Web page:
Titus Andronicus: Civil War Punk Rock The New Jersey band's sophomore album, The Monitor, runs fast guitar music through its leader's obsession with military history. Reviewer Robert Christgau says he's impressed by the ambition of Patrick Stickles and company.


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Titus Andronicus: Civil War Punk Rock

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The punk band Titus Andronicus draws inspiration from sources as diverse as Shakespeare and "Seinfeld." They recently put out their second CD, called "The Monitor."

Our critic Robert Christgau says it's an ambitious album, a punk cocktail of loud guitar and history lesson.

(Soundbite of music)

ROBERT CHRISTGAU: The leader of Titus Andronicus, Patrick Stickles, isn't one of those cartoon punks who spell stupid with two O's. No short, snappy songs for this band.

On their debut album, his three-chord thrash sprawled, ending with three seven-minute songs. So it's not too much of a surprise that the follow-up,called "The Monitor," mixes images of youthful angst with images of the Civil War. Or is it? Check out "The Battle Hymn of the Republic" quotes in this selection.

(Soundbite of song, "Richard II")

Mr. PATRICK STICKLES (Lead Singer, Titus Andronicus): (Singing) And we can no longer afford waiting for someone to lift this terrible swift sword. In our basements, we all look so bored. We've never seen the glory of the coming of the Lord. There will be parties...

CHRISTGAU: After college, Stickles left suburban Glen Rock, New Jersey, to join a girlfriend in Boston. There, he absorbed the Ken Burns "Civil War" documentary and did a lot of related reading as his love life fell apart. Such was the genesis of "The Monitor."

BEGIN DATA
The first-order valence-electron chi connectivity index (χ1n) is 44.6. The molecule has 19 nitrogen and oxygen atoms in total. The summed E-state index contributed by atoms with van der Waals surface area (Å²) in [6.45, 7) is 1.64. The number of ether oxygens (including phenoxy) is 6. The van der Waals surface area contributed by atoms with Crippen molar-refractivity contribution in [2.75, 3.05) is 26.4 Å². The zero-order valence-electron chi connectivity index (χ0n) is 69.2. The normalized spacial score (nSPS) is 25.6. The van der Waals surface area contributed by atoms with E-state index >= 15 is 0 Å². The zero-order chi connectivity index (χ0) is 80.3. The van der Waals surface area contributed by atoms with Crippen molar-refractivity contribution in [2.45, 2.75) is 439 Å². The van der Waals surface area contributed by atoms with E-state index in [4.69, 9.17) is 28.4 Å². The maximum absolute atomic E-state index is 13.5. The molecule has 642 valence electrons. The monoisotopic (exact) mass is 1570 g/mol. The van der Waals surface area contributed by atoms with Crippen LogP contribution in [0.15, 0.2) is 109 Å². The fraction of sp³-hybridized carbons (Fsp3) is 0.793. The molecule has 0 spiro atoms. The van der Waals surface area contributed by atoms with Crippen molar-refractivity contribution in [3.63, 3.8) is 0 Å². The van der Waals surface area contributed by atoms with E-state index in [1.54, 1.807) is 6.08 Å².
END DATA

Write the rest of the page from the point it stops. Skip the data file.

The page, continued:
Oddly, however, the album doesn't reference either of these inspirations all that much. Instead, historical pain and personal pain combine to inspire alternately furious and dejected meditations on the moral confusion of Stickles' generational cohort - which has, as you just heard, never seen the glory of the coming of the Lord.

One song begins with a spoken epigraph from a young Abraham Lincoln bemoaning one of the brutal depressions that plagued his heroic life, and builds to the tale of a young man bemoaning his dependence on prescription meds.

(Soundbite of song, "No Future Part Three: Escape from No Future")

Mr. STICKLES: (Singing) And I can do nothing without his permission. That wasn't part of the plan. So now at Rock Ridge Pharmacy, I will be waiting for my man. But there is another down in the dungeon who never gave up the fight. And he'll be forever screaming, sometimes I hear him say on a quiet night. He says, you will always be a loser. You will always be a loser.

CHRISTGAU: Do you hate that creep whining, you will always be a loser, at the end? Me, too, especially after he's mewled on for 40 seconds. Only then, those same words transmute into a shouted battle cry that lasts another minute and a half.

(Soundbite of song, "No Future Part Three: Escape from No Future")

Mr. STICKLES: (Singing) You will always be a loser. You will always be a loser. You will always...

CHRISTGAU: Stickles name-checks Bruce Springsteen on a 14-minute finale called "The Battle of Hampton Roads" that devotes all of 27 seconds to the Monitor and the Merrimack - which, in case you've forgotten, are the ironclad ships that fought the Battle of Hampton Roads to a draw. And if only because Stickles is from Jersey, comparisons to the Boss are inevitable.

But I think of him as a cross between the Replacements' Paul Westerberg and Bright Eyes' Conor Oberst - the tuneful anger of one, the desperate lyricism of the other. Because his basic method is to contrast his slow, pained side with his speedy, defiant side, he's hard to excerpt. So let's go out on an anthem called "Titus Andronicus Forever," and recognize how passionately Patrick Stickles tries to defeat negative undertow with the power of will and a fast guitar music.

(Soundbite of song, "Titus Andronicus Forever")

Mr. STICKLES: (Singing) The enemy is everywhere. The enemy is everywhere. The enemy is everywhere. The enemy is everywhere.

BLOCK: The new album from Titus Andronicus is called "The Monitor," reviewed for us by Robert Christgau.

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